Wednesday, February 29, 2012

Latest Images of the Virtual Paul's Churchyard

Josh Stephens, our virtual cathedral contractor, has provided new images of the current state of his model. The image above shows the Choir and north transept of St. Paul's, the Paul's Cross Preaching Station, and the beginning of the commercial/residential buildings to the north of Paul's Churchyard.

These buildings were, of course, the home of the English book trade in the early 17th century.

And here is an overhead view.

Josh has also begun to work on the interior of St. Paul's in anticipation of our application for funding to recreate the experience of worship in the Choir. Here is his current version of a model of the Choir.

This image shows the Choir area without the Choir Screen or the stalls or the side walls, or the other furnishings familiar to us from Hollar's engraving.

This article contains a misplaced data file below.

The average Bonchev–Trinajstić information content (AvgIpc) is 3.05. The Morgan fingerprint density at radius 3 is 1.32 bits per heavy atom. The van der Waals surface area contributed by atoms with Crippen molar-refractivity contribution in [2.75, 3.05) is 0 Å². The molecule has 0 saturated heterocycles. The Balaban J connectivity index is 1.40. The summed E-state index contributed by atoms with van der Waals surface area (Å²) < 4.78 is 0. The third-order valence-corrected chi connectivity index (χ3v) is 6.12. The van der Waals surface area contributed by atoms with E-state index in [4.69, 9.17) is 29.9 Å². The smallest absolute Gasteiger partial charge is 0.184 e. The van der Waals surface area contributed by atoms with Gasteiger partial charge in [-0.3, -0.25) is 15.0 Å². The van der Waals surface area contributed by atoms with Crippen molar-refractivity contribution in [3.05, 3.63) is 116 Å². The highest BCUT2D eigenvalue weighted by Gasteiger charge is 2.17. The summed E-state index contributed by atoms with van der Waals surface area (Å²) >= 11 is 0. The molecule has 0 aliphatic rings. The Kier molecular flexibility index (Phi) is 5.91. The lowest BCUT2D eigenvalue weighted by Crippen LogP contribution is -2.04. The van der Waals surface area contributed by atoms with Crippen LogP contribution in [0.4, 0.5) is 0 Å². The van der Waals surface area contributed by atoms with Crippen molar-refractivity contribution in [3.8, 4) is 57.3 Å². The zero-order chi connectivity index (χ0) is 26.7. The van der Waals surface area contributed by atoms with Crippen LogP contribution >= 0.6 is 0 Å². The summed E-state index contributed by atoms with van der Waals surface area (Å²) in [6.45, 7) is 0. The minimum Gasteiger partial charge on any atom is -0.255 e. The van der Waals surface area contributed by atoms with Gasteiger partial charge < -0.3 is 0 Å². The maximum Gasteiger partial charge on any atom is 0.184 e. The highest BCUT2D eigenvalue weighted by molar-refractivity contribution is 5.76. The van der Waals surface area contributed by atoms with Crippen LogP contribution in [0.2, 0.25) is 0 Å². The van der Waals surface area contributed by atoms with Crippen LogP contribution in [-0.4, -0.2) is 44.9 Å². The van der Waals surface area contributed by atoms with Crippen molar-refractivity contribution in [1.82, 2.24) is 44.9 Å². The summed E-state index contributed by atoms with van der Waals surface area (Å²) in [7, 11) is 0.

So there is still much more to do on this model, but we have definitely come a long way in the Cathedral's  reconstruction.

Tuesday, February 14, 2012

John Donne at the University of Salford

Ben Crystal will be recording John Donne's Gunpowder Day Sermon for November 5th, 1622, in the Anechoic Chamber of the University of Salford, near Manchester, in early March.

An anechoic chamber is a room without echo, a room without reflections from the walls, floor or ceiling.
This means that the room adds no acoustic properties of its own to a recording made there.

As a result, when the sound of Ben's voice is heard in the virtual acoustic environment of Paul's Churchyard, it will sound as though it were being heard in that space, not in the space of the recording studio at the University of Salford.

The sermon Donne preached on November 5th, 1622, was, as we know, intended for delivery at Paul's Cross but was actually delivered in the Choir of St Paul's Cathedral "because of the weather."

So when Ben's voice realizes for us the words of Donne's sermon through our acoustic model of Paul's Cross, those words will be heard in the space where Donne intended to speak them, 400 years ago.